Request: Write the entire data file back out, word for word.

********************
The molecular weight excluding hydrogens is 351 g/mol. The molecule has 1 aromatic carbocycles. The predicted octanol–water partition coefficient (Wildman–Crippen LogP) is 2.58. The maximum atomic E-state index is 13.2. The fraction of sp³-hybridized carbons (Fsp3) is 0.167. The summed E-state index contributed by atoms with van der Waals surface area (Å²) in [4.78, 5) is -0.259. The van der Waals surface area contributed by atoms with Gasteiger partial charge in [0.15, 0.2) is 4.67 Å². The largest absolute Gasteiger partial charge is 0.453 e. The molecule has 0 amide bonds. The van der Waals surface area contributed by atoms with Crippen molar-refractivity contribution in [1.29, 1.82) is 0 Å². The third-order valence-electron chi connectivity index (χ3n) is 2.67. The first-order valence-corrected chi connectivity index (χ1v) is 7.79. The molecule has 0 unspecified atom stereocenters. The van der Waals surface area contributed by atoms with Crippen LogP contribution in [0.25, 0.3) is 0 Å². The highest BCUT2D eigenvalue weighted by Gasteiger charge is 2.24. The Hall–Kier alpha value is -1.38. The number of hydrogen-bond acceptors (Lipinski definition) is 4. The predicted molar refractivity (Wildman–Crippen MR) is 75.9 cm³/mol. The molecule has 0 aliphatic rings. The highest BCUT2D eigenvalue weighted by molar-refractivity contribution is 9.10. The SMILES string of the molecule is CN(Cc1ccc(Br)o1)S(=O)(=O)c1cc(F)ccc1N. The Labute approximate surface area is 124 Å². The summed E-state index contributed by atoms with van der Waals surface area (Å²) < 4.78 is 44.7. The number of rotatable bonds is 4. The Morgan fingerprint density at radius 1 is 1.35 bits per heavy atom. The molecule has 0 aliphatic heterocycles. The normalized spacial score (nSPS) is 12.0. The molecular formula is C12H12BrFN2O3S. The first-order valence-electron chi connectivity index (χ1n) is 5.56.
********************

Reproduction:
The molecular weight excluding hydrogens is 351 g/mol. The molecule has 1 aromatic carbocycles. The predicted octanol–water partition coefficient (Wildman–Crippen LogP) is 2.58. The maximum atomic E-state index is 13.2. The fraction of sp³-hybridized carbons (Fsp3) is 0.167. The summed E-state index contributed by atoms with van der Waals surface area (Å²) in [4.78, 5) is -0.259. The van der Waals surface area contributed by atoms with Gasteiger partial charge in [0.15, 0.2) is 4.67 Å². The largest absolute Gasteiger partial charge is 0.453 e. The molecule has 0 amide bonds. The van der Waals surface area contributed by atoms with Crippen molar-refractivity contribution in [1.29, 1.82) is 0 Å². The third-order valence-electron chi connectivity index (χ3n) is 2.67. The first-order valence-corrected chi connectivity index (χ1v) is 7.79. The molecule has 0 unspecified atom stereocenters. The van der Waals surface area contributed by atoms with Crippen LogP contribution in [0.25, 0.3) is 0 Å². The highest BCUT2D eigenvalue weighted by Gasteiger charge is 2.24. The Hall–Kier alpha value is -1.38. The number of hydrogen-bond acceptors (Lipinski definition) is 4. The predicted molar refractivity (Wildman–Crippen MR) is 75.9 cm³/mol. The molecule has 0 aliphatic rings. The highest BCUT2D eigenvalue weighted by molar-refractivity contribution is 9.10. The SMILES string of the molecule is CN(Cc1ccc(Br)o1)S(=O)(=O)c1cc(F)ccc1N. The Labute approximate surface area is 124 Å². The summed E-state index contributed by atoms with van der Waals surface area (Å²) < 4.78 is 44.7. The number of rotatable bonds is 4. The Morgan fingerprint density at radius 1 is 1.35 bits per heavy atom. The molecule has 0 aliphatic heterocycles. The normalized spacial score (nSPS) is 12.0. The molecular formula is C12H12BrFN2O3S. The first-order valence-electron chi connectivity index (χ1n) is 5.56.